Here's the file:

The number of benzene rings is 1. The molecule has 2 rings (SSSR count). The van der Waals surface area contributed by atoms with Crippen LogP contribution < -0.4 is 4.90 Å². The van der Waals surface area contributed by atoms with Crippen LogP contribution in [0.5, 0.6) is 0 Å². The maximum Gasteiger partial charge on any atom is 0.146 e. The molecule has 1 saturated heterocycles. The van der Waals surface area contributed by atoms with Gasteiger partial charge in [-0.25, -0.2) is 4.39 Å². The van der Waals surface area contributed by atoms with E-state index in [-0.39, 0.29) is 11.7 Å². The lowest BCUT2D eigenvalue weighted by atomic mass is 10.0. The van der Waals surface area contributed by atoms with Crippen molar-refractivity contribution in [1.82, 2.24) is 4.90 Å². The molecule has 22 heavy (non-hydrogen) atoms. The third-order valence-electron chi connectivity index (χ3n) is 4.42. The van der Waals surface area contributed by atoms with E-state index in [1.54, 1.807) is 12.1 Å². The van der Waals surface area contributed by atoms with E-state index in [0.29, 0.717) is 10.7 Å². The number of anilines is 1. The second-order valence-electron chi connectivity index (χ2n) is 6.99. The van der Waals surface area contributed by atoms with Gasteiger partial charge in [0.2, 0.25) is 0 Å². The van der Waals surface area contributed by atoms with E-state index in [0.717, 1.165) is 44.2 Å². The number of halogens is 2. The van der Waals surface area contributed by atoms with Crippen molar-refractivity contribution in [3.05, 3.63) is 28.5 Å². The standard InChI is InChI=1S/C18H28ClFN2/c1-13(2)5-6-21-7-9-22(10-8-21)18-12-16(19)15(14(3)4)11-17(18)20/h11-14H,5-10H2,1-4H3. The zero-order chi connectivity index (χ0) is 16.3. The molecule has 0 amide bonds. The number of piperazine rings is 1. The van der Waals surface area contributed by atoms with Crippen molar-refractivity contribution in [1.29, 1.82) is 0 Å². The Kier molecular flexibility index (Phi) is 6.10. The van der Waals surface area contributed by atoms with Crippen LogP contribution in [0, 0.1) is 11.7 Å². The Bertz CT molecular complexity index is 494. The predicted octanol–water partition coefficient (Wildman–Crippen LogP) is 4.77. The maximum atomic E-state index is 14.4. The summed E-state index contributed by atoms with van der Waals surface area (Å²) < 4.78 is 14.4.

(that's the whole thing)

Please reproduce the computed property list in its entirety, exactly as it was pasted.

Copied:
The number of benzene rings is 1. The molecule has 2 rings (SSSR count). The van der Waals surface area contributed by atoms with Crippen LogP contribution < -0.4 is 4.90 Å². The van der Waals surface area contributed by atoms with Crippen LogP contribution in [0.5, 0.6) is 0 Å². The maximum Gasteiger partial charge on any atom is 0.146 e. The molecule has 1 saturated heterocycles. The van der Waals surface area contributed by atoms with Gasteiger partial charge in [-0.25, -0.2) is 4.39 Å². The van der Waals surface area contributed by atoms with E-state index in [-0.39, 0.29) is 11.7 Å². The lowest BCUT2D eigenvalue weighted by atomic mass is 10.0. The van der Waals surface area contributed by atoms with Crippen molar-refractivity contribution in [1.82, 2.24) is 4.90 Å². The molecule has 22 heavy (non-hydrogen) atoms. The third-order valence-electron chi connectivity index (χ3n) is 4.42. The van der Waals surface area contributed by atoms with E-state index in [1.54, 1.807) is 12.1 Å². The van der Waals surface area contributed by atoms with E-state index in [0.29, 0.717) is 10.7 Å². The number of anilines is 1. The second-order valence-electron chi connectivity index (χ2n) is 6.99. The van der Waals surface area contributed by atoms with Gasteiger partial charge in [0.2, 0.25) is 0 Å². The van der Waals surface area contributed by atoms with E-state index in [0.717, 1.165) is 44.2 Å². The number of halogens is 2. The van der Waals surface area contributed by atoms with Crippen molar-refractivity contribution in [3.05, 3.63) is 28.5 Å². The standard InChI is InChI=1S/C18H28ClFN2/c1-13(2)5-6-21-7-9-22(10-8-21)18-12-16(19)15(14(3)4)11-17(18)20/h11-14H,5-10H2,1-4H3. The zero-order chi connectivity index (χ0) is 16.3. The molecule has 0 amide bonds. The number of piperazine rings is 1. The van der Waals surface area contributed by atoms with Crippen molar-refractivity contribution in [1.29, 1.82) is 0 Å². The Kier molecular flexibility index (Phi) is 6.10. The van der Waals surface area contributed by atoms with Crippen LogP contribution in [0, 0.1) is 11.7 Å². The Bertz CT molecular complexity index is 494. The predicted octanol–water partition coefficient (Wildman–Crippen LogP) is 4.77. The maximum atomic E-state index is 14.4. The summed E-state index contributed by atoms with van der Waals surface area (Å²) < 4.78 is 14.4.